Bing is the sharpie, the con man, the cad to men and women alike. He sells Bob into slavery in “Morocco,” picks Hope’s pocket of his boatfare in “Utopia,” forces him into a dangerous highwire bicycle act in “Rio.” Crosby never apologizes for his dastardly doings, and the plot rarely smites him with a climactic comeuppance. ... “You know, way down underneath I’m honest,” Bing says in “Utopia.” Hope replies, “Yeah, but on top you’re a rat.” That was Bing in many of his movies: the rat on top.

I’ll just add that the prime “Road” movies were the five in the 40s: “Singapore,” “Zanzibar,” “Morocco,” Utopia” and “Rio.” — in seven years. Each movie sent these Yankee lads into some exotic clime to make light mockery of the locals: Orientals in “Singapore,” Africans in “Zanzibar,” Arabs in “Morocco,” Eskimos in “Utopia,” Latins in “Rio.” (Never to Europe: there, the natives would condescend to Bob and Bing.) I suppose that, in retrospect — or politically-correctrospect — the movies can be accused of racialism. They certainly celebrated the smooth wit and fast banter of these two Yanks; who wouldn’t want to imitate them? In that sense, America’s cultural imperialism never had two sunnier salesmen.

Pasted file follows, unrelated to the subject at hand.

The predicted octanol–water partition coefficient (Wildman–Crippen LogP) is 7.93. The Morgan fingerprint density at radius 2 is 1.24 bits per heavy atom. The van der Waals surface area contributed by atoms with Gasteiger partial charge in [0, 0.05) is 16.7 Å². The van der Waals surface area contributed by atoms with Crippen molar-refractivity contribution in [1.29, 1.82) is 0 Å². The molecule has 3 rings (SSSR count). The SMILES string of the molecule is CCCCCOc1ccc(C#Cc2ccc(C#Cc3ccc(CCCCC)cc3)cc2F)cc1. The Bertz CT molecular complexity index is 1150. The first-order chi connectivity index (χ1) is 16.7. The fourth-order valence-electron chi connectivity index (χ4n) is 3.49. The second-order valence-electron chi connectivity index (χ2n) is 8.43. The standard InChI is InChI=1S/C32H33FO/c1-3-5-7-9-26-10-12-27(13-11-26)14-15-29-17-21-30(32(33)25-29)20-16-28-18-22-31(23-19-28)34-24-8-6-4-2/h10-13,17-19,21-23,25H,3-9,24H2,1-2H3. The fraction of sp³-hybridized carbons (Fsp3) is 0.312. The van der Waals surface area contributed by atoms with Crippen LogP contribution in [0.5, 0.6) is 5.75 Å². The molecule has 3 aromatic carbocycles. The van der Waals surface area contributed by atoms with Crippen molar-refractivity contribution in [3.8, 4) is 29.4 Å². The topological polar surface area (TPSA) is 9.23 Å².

Hope might have been a conventional leading man, if not for his nose — and the prosperous fun he made of it. As far back as his early radio days, the nose was a running gag (especially when Bob had a cold, and let’s pretend I didn’t say that). Crosby made frequent mock of it in the “Road” movies, and kept at it on a radio broadcast in 1951: “Has your nose always been like that, or did you have that ball-point put on it?” By the time he landed on TV, nose jokes were as much an institution as Hope was. A standard bit had Hope go nose to nose, smack up against another male star’s face, to set up the laugh. In one such face-off, Jack Benny abruptly complained,“He cut me!”